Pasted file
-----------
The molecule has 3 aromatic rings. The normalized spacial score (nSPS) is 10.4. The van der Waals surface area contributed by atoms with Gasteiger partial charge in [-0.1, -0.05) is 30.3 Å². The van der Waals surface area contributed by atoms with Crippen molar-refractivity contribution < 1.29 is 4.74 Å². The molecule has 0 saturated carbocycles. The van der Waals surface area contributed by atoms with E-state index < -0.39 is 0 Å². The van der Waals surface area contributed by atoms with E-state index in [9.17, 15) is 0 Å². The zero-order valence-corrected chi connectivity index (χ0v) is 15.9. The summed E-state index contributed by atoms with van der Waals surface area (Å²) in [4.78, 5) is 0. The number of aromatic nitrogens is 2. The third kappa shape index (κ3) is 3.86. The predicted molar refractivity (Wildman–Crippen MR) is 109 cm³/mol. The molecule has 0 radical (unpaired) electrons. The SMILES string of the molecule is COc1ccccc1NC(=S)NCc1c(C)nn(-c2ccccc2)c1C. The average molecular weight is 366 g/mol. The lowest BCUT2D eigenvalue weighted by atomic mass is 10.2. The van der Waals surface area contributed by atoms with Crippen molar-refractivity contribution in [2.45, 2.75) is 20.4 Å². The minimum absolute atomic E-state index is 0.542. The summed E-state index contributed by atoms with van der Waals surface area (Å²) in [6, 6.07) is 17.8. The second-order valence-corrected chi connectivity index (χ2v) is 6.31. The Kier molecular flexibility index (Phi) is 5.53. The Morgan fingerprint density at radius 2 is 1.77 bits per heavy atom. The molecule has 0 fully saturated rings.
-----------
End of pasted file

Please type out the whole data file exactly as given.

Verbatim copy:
The molecule has 3 aromatic rings. The normalized spacial score (nSPS) is 10.4. The van der Waals surface area contributed by atoms with Gasteiger partial charge in [-0.1, -0.05) is 30.3 Å². The van der Waals surface area contributed by atoms with Crippen molar-refractivity contribution < 1.29 is 4.74 Å². The molecule has 0 saturated carbocycles. The van der Waals surface area contributed by atoms with E-state index < -0.39 is 0 Å². The van der Waals surface area contributed by atoms with E-state index in [9.17, 15) is 0 Å². The zero-order valence-corrected chi connectivity index (χ0v) is 15.9. The summed E-state index contributed by atoms with van der Waals surface area (Å²) in [4.78, 5) is 0. The number of aromatic nitrogens is 2. The third kappa shape index (κ3) is 3.86. The predicted molar refractivity (Wildman–Crippen MR) is 109 cm³/mol. The molecule has 0 radical (unpaired) electrons. The SMILES string of the molecule is COc1ccccc1NC(=S)NCc1c(C)nn(-c2ccccc2)c1C. The average molecular weight is 366 g/mol. The lowest BCUT2D eigenvalue weighted by atomic mass is 10.2. The van der Waals surface area contributed by atoms with Crippen molar-refractivity contribution in [2.45, 2.75) is 20.4 Å². The minimum absolute atomic E-state index is 0.542. The summed E-state index contributed by atoms with van der Waals surface area (Å²) in [6, 6.07) is 17.8. The second-order valence-corrected chi connectivity index (χ2v) is 6.31. The Kier molecular flexibility index (Phi) is 5.53. The Morgan fingerprint density at radius 2 is 1.77 bits per heavy atom. The molecule has 0 fully saturated rings.